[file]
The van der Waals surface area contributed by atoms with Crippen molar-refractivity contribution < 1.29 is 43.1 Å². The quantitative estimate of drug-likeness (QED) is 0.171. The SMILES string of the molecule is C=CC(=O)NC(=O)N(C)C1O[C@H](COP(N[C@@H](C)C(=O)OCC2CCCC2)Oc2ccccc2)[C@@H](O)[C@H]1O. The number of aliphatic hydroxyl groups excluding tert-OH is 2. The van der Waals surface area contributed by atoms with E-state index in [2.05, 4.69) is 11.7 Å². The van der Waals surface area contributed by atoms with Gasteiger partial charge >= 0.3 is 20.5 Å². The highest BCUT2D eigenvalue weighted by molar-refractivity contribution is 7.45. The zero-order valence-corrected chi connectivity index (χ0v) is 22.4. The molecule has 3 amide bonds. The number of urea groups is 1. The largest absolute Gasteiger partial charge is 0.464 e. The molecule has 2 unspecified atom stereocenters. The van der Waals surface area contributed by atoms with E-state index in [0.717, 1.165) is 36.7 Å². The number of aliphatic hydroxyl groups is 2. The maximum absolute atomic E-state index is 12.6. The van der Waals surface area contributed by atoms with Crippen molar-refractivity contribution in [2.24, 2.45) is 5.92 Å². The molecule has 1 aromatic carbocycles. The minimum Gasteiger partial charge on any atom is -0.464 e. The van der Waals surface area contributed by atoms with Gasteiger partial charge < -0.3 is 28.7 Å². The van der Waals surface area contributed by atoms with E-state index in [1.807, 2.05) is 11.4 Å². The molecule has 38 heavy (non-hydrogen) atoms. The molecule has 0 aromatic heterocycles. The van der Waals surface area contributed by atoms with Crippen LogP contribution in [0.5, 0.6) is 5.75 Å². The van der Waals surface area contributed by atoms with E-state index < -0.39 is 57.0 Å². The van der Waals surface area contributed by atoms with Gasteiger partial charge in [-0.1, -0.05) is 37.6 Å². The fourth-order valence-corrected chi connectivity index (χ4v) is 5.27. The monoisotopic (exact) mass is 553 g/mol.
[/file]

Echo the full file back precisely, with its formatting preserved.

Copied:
The van der Waals surface area contributed by atoms with Crippen molar-refractivity contribution < 1.29 is 43.1 Å². The quantitative estimate of drug-likeness (QED) is 0.171. The SMILES string of the molecule is C=CC(=O)NC(=O)N(C)C1O[C@H](COP(N[C@@H](C)C(=O)OCC2CCCC2)Oc2ccccc2)[C@@H](O)[C@H]1O. The number of aliphatic hydroxyl groups excluding tert-OH is 2. The van der Waals surface area contributed by atoms with E-state index in [2.05, 4.69) is 11.7 Å². The van der Waals surface area contributed by atoms with Gasteiger partial charge >= 0.3 is 20.5 Å². The highest BCUT2D eigenvalue weighted by molar-refractivity contribution is 7.45. The zero-order valence-corrected chi connectivity index (χ0v) is 22.4. The molecule has 3 amide bonds. The number of urea groups is 1. The largest absolute Gasteiger partial charge is 0.464 e. The molecule has 2 unspecified atom stereocenters. The van der Waals surface area contributed by atoms with E-state index in [0.717, 1.165) is 36.7 Å². The number of aliphatic hydroxyl groups is 2. The maximum absolute atomic E-state index is 12.6. The van der Waals surface area contributed by atoms with Crippen molar-refractivity contribution in [2.24, 2.45) is 5.92 Å². The molecule has 1 aromatic carbocycles. The minimum Gasteiger partial charge on any atom is -0.464 e. The van der Waals surface area contributed by atoms with Gasteiger partial charge < -0.3 is 28.7 Å². The van der Waals surface area contributed by atoms with E-state index in [1.807, 2.05) is 11.4 Å². The molecule has 38 heavy (non-hydrogen) atoms. The molecule has 0 aromatic heterocycles. The van der Waals surface area contributed by atoms with Crippen LogP contribution in [0.5, 0.6) is 5.75 Å². The van der Waals surface area contributed by atoms with E-state index < -0.39 is 57.0 Å². The van der Waals surface area contributed by atoms with Gasteiger partial charge in [-0.1, -0.05) is 37.6 Å². The fourth-order valence-corrected chi connectivity index (χ4v) is 5.27. The monoisotopic (exact) mass is 553 g/mol.